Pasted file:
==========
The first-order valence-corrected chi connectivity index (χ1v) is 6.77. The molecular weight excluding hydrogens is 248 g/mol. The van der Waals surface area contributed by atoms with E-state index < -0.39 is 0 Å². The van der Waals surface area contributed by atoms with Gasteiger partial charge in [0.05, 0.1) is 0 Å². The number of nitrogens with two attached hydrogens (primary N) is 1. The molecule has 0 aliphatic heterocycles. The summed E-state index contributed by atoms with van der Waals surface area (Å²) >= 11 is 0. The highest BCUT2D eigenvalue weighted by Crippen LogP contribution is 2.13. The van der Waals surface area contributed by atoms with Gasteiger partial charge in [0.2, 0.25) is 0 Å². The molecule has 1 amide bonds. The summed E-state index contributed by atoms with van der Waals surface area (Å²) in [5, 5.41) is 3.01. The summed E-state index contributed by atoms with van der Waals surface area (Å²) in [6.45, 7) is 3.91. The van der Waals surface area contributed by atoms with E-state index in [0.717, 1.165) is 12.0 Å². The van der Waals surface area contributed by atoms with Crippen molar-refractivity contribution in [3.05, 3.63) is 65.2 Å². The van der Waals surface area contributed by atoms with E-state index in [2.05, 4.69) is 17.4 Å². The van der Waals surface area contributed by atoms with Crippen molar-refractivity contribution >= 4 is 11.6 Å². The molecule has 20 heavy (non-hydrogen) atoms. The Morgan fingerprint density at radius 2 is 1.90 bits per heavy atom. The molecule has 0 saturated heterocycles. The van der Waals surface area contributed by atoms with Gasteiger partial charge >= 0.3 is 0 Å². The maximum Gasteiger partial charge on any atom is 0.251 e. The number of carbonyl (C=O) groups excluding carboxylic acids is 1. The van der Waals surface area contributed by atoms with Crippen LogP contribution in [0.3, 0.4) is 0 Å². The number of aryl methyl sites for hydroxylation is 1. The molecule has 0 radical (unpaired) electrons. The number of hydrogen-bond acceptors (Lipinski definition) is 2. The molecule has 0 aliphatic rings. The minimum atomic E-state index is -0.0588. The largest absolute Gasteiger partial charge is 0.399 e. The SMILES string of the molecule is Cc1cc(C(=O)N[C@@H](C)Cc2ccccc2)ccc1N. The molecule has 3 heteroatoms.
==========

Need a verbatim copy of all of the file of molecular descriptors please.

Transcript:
The first-order valence-corrected chi connectivity index (χ1v) is 6.77. The molecular weight excluding hydrogens is 248 g/mol. The van der Waals surface area contributed by atoms with E-state index < -0.39 is 0 Å². The van der Waals surface area contributed by atoms with Gasteiger partial charge in [0.05, 0.1) is 0 Å². The number of nitrogens with two attached hydrogens (primary N) is 1. The molecule has 0 aliphatic heterocycles. The summed E-state index contributed by atoms with van der Waals surface area (Å²) >= 11 is 0. The highest BCUT2D eigenvalue weighted by Crippen LogP contribution is 2.13. The van der Waals surface area contributed by atoms with Gasteiger partial charge in [0.2, 0.25) is 0 Å². The molecule has 1 amide bonds. The summed E-state index contributed by atoms with van der Waals surface area (Å²) in [5, 5.41) is 3.01. The summed E-state index contributed by atoms with van der Waals surface area (Å²) in [6.45, 7) is 3.91. The van der Waals surface area contributed by atoms with E-state index in [0.717, 1.165) is 12.0 Å². The van der Waals surface area contributed by atoms with Crippen molar-refractivity contribution in [3.05, 3.63) is 65.2 Å². The van der Waals surface area contributed by atoms with E-state index in [2.05, 4.69) is 17.4 Å². The van der Waals surface area contributed by atoms with Crippen molar-refractivity contribution >= 4 is 11.6 Å². The molecule has 20 heavy (non-hydrogen) atoms. The Morgan fingerprint density at radius 2 is 1.90 bits per heavy atom. The molecule has 0 saturated heterocycles. The van der Waals surface area contributed by atoms with Gasteiger partial charge >= 0.3 is 0 Å². The maximum Gasteiger partial charge on any atom is 0.251 e. The number of carbonyl (C=O) groups excluding carboxylic acids is 1. The van der Waals surface area contributed by atoms with Crippen LogP contribution in [0.3, 0.4) is 0 Å². The number of aryl methyl sites for hydroxylation is 1. The molecule has 0 radical (unpaired) electrons. The number of hydrogen-bond acceptors (Lipinski definition) is 2. The molecule has 0 aliphatic rings. The minimum atomic E-state index is -0.0588. The largest absolute Gasteiger partial charge is 0.399 e. The SMILES string of the molecule is Cc1cc(C(=O)N[C@@H](C)Cc2ccccc2)ccc1N. The molecule has 3 heteroatoms.